WASHINGTON (Reuters) -The United States will expand Trump-era restrictions to rapidly expel Cuban, Nicaraguan and Haitian migrants caught illegally crossing the U.S.-Mexico border, President Joe Biden said on Thursday in his first major speech on border security.
At the same time, the United States will allow up to 30,000 people from those three countries plus Venezuela to enter the country by air each month, Biden said.
The two-pronged approach is designed to blunt criticism from Republicans who have attacked Biden as record numbers of migrants cross the U.S.-Mexico border while also placating Democrats and immigration advocates who say "Title 42" restrictions adopted under former President Donald Trump block migrants from exercising their right to apply for asylum.
"This new process is orderly, it's safe and it's humane," Biden said in a speech at the White House. He said his message to those would-be migrants from Cuba, Nicaragua or Haiti without a U.S. sponsor is: "Do not just show up at the border."
In November, U.S. border officials encountered 82,000 migrants from those countries and Venezuela who were attempting to enter without permission at the border with Mexico, according to U.S. government data.
The plan is part of a broader effort to deter record numbers of border crossers and address the political and humanitarian challenge of mass migration that has dogged the Democratic president since he took office in 2021, as well as his predecessors from both parties.
"These actions alone are not going to fix our entire immigration system,” Biden said, but they could “help a good deal.”
National Association of Manufacturers President Jay Timmons welcomed Biden's actions, but said congressional reforms were still needed, especially "with 779,000 open jobs and not enough Americans to fill these vacancies."
Democratic lawmakers including Senator Bob Menendez have criticized the expansion of these policies, which on Thursday he called “a disastrous and inhumane relic of the Trump administration’s racist immigration agenda.”
Republicans have criticized Biden for what they describe as lax border enforcement and have rejected the president's proposals for immigration reform and related funding in Congress.
Biden defended the role immigrants play and asserted a U.S. responsibility to accept persecuted people from around globe.
The U.S. government can use existing resources to deport migrants and process asylum seekers, but U.S. officials say the system will be slowed until Congress approves funds for more resources.
"We don't have enough immigration judges to adjudicate the claims," Biden said.
EL PASO BORDER STOP
Biden will visit El Paso, Texas, on Sunday, his first trip to the border with Mexico since taking office.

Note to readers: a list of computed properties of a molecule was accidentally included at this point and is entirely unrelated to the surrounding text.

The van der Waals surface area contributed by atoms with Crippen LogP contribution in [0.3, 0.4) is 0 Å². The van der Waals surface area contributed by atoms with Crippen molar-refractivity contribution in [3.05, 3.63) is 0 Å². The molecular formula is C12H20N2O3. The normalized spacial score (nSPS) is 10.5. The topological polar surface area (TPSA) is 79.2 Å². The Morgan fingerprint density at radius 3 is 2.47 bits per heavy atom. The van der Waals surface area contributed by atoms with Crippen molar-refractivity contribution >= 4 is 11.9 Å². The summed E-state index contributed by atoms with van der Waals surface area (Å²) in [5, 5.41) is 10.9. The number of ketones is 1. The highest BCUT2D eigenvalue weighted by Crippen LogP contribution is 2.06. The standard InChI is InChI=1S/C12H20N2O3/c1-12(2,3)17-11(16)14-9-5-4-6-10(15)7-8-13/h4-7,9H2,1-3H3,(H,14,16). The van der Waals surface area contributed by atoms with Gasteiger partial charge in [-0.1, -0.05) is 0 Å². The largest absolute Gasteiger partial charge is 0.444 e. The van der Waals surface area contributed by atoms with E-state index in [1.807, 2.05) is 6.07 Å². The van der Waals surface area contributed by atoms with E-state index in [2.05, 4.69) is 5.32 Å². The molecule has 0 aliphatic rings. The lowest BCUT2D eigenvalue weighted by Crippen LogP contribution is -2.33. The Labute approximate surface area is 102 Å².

El Paso, a Democratic stronghold with a history of welcoming immigrants, has struggled in recent months to cope with tens of thousands of migrants crossing the border from Mexico.
Discussion of immigration is expected to be a priority when Biden travels to Mexico City for a summit next Tuesday with Mexican President Andres Manuel Lopez Obrador and Canadian Prime Minister Justin Trudeau.
In response to Biden's actions, Mexico's government said Washington had "responded positively" to Mexico's requests to expand labor and humanitarian opportunities for migrants in the region. Mexico said the U.S. plan would also expand refugee resettlement policies.
The cap of 30,000 a people a month offers a "significant alternative to irregular migratory flows that can carry significant risks for the safety of migrants and refugees," Mexico’s government said in a statement.
If the humanitarian access applications are filled, for a total of 360,000 people in 2023, it would represent the biggest increase in U.S. labor opportunities for migrants in recent years, it said.
Under the plan announced on Thursday, Mexico will accept up to 30,000 expelled migrants per month from Cuba, Nicaragua, Haiti and Venezuela. Migrants who cannot be expelled back to Mexico increasingly will be subjected to a rapid deportation process known as "expedited removal," a senior official said.
Reuters reported last week that the Biden administration planned to implement the new curbs and entry program.
The policy change follows a U.S. Supreme Court ruling in late December that the pandemic-era restrictions, known as Title 42, must stay in place for what could be months as a legal battle plays out.
The Biden administration intends to propose a regulation that would restrict asylum access at the border if migrants do not follow the new processes or if they pass through another country en route to the United States without seeking protection there, U.S. Homeland Security Secretary Alejandro Mayorkas said at a news conference.
Similar limits on asylum access during the Trump years drew opposition from advocates and were blocked by federal courts.
Mayorkas said the Biden restrictions would be different because migrants would be able to apply to enter the United States through new legal pathways, bringing "order and safety" to the asylum process.
(Reporting by Andrea Shalal, Ted Hesson, Doina Chiacu, Matt Spetalnick and Steve Holland in Washington; Editing by Mary Milliken, Alistair Bell and Howard Goller)